UNIVERSITY CITY, MO (KTVI) – Hair braiders in St. Louis and throughout the state are gearing up to fight for their profession during the 2017 Missouri legislative session.
The Institute for Justice is a non-profit organization working with braiders across the country to fight burdensome regulations and promote every braider's right to earn a living.
Wednesday night in University City, attorneys with the non-profit met with hair braiders and salon owners to teach them how to take action in the legislature and give them a voice.
Missouri law states that cosmetology school is a must for braiders. Braiders have argued that cosmetology school is expensive, time consuming and unnecessary.
“It's just going to school to get a piece of paper to say look I went, but it's not teaching me what I do,” said Tameka Stigers, hair braider and owner of Locks of Glory.
Institute for Justice attorney Dan Alban challenged that law nearly three years ago. A district judge upheld it so now Alban is taking the lawsuit to federal court. He’s also encouraging the braiders fight in support of a proposed bill that would make the cosmetology school requirement obsolete for African-style braiders.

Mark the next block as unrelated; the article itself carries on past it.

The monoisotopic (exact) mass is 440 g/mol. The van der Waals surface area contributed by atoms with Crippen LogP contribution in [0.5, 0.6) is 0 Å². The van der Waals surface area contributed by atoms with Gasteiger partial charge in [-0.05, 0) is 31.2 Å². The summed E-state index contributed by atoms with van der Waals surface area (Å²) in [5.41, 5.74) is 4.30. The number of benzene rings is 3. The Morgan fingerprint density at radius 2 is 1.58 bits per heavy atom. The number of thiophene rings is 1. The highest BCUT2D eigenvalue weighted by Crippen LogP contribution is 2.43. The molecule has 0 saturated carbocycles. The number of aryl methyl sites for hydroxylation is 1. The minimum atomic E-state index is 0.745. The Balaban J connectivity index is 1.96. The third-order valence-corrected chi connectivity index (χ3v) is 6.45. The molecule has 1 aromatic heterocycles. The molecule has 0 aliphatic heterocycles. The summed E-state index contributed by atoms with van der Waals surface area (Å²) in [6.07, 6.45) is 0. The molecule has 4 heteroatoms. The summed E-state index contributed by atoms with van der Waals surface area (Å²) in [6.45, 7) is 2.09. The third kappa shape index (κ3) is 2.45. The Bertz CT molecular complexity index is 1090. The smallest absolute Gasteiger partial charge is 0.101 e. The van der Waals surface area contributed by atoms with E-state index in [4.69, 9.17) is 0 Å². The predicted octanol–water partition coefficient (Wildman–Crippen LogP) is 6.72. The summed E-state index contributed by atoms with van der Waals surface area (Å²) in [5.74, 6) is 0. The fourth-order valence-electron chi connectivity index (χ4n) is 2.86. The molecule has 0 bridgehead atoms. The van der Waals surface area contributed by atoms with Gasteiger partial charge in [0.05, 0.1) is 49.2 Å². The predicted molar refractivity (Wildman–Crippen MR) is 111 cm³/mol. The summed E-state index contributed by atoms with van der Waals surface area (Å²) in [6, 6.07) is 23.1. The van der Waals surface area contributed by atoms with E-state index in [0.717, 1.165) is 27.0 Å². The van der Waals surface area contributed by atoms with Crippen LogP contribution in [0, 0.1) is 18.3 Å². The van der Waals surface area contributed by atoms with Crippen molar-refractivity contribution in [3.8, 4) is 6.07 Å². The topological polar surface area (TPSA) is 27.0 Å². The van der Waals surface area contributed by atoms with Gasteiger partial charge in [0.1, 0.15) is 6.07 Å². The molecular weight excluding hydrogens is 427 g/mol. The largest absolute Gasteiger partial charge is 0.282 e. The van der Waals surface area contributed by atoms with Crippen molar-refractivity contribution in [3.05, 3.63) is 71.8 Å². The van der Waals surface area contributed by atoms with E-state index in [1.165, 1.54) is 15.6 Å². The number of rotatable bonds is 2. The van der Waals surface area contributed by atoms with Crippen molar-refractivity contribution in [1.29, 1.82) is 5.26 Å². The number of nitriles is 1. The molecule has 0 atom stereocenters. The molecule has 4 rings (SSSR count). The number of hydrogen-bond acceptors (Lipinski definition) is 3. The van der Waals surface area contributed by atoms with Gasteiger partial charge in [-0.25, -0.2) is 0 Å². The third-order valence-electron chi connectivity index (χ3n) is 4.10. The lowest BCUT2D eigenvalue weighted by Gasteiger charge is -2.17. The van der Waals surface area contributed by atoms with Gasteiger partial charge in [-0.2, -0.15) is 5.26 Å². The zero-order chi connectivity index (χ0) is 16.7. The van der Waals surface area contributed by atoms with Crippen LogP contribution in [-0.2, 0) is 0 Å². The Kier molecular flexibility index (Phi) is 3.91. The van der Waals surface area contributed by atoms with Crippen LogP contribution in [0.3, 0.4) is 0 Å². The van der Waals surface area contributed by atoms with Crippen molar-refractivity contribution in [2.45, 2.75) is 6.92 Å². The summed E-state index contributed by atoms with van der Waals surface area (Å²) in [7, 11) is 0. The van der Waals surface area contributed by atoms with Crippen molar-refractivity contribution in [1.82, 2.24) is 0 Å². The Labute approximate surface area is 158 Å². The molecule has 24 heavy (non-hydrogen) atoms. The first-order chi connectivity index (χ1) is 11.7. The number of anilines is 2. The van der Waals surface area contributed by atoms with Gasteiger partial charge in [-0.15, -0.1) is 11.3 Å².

“We are very optimistic that the Missouri legislature sees what the problem is with braiders having to get licensed with the cosmetologists and spend 1,500 hours learning about a completely other profession,” Dan Alban said.
Alban said the proposed legislation would create a small educational brochure about the need to wash your hands in between clients and to not braid someone's hair too tightly if they complain that if hurts. It will also have a small self-test on the back that braiders can take and display in their shop to show they are a safe braider.